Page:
There is rosé and there is rosé
There is a lot of pink wine out there, but there seems to be fewer and fewer real rosé wines. Just because you’re pink does not mean you’re a rosé.
There are several pretenders to the rosé title out there. The ubiquitous white zinfandel is the domaine of industrial wine production conjured up out of centrifuges and chemistry. Residual sugar provides the only flavor in an otherwise flavorless beverage. Certainly white zinfandel has its role as a starting place for many consumers, who then graduate up to real wine. Unfortunately because it’s pink (or kind of pink anyway) too many people think that all pink wine is sweet plonk. Also, it’s a problem as you can actually make a lovely real rosé from zinfandel.
Then there is the elegant sounding saignée, which when translated sounds less so as it means to bleed. However, it accurately describes this wine making process where juice is removed from a fermenter after a very short time. The original need for this was in cooler regions, where in lighter vintages the technique was used to help concentrate their red wines. A common practice in Burgundy, where they called the resulting wines vin gris as, I guess, the French just have too much respect for real rosé. While this is a good and useful idea in a place like Burgundy, it challenges the imagination as to why someone would feel the urge to actually need to increase the concentration of their red wines in a warm place like California. The down side of producing a pink wine in this manner is that you are harvesting your grapes at ideal ripeness levels for red wine, but not for pink wine. When done in a warm climate you get the candied flavors, higher alcohols and odd neon colors that you see in so many pink wines.
Then there is real rosé. Wines made in the classic tradition of Bandol and Tavel. Vineyards are selected to be for rosé from the start and farmed to create ideal fruit for this type of wine. The grapes are picked when the flavors are fully ripe, but you don’t have to wait for the skin tannins to ripen like you would when making red wine. This means you can pick at higher acids and lower sugars that will give you a balanced, elegant and complex rosé. With a very short contact with the skins to give just a hint of color, real rosé often can be a very light pink, but don’t let that fool you as you’ll find an explosion of flavor waiting for you. The lower sugars mean you can ferment to absolute dryness without excessive alcohol levels to mar the fresh fruit flavors. The best of these real rosé wines then spend a short time on the lees in mature oak barrels to broaden flavors and develop a rich, creamy texture. Simply delicious.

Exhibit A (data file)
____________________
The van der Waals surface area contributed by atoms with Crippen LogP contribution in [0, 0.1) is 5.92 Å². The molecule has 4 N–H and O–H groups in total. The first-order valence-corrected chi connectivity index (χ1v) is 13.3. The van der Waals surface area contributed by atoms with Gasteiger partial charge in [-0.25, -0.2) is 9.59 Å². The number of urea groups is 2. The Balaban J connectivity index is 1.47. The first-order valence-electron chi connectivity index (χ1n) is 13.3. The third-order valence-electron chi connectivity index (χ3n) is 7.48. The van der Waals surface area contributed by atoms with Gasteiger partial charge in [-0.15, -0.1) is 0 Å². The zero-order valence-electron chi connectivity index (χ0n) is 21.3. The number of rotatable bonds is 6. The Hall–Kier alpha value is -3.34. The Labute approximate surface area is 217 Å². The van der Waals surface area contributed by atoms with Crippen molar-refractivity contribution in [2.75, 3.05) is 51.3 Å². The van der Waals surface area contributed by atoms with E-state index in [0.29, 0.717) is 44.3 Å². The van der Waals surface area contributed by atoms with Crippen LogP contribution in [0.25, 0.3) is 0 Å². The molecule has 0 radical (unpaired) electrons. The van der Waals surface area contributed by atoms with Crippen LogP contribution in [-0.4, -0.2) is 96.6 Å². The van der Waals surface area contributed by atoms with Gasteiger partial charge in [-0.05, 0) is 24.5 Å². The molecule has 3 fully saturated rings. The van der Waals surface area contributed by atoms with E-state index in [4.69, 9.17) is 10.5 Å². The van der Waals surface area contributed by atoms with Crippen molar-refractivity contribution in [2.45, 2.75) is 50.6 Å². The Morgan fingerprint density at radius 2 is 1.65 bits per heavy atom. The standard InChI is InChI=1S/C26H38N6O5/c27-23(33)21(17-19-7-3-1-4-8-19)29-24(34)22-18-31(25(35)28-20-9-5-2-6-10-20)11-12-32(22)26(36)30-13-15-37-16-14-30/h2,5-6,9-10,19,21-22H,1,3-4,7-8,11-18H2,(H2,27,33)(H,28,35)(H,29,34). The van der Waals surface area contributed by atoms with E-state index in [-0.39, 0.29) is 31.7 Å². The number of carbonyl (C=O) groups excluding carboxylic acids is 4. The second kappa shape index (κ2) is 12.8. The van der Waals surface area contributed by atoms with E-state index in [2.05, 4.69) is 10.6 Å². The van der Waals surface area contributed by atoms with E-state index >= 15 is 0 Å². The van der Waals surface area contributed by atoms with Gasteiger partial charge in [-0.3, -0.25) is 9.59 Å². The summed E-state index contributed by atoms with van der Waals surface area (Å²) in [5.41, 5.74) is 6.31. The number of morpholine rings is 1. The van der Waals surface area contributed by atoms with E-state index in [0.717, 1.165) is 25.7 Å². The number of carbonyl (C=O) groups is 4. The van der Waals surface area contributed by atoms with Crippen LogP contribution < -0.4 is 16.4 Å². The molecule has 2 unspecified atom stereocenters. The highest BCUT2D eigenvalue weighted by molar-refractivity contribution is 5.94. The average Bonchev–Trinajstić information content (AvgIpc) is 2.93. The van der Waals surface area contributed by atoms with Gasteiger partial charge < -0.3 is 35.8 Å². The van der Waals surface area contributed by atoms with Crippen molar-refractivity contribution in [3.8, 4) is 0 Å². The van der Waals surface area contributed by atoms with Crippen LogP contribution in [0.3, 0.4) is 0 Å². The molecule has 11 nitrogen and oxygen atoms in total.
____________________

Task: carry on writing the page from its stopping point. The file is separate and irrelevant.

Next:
Such a wine is our Cornerstone Corallina Napa Valley Syrah Rosé. Corallina is a real rosé made in this classic style. Made as we make our white wines, the fruit was gently whole-cluster pressed over several hours to maintain freshness, elegance and complexity. Corallina Syrah Rosé is then fermented to total dryness then followed by five months in barrel as we patiently wait for every part of the wine to come into full harmony. Produced from a single vineyard in Oak Knoll, Corallina Syrah Rosé is both a pleasure to look at and to drink, a classic rosé at its best.
You can find our Corallina Syrah Rosé here: http://d.pr/n/42Ws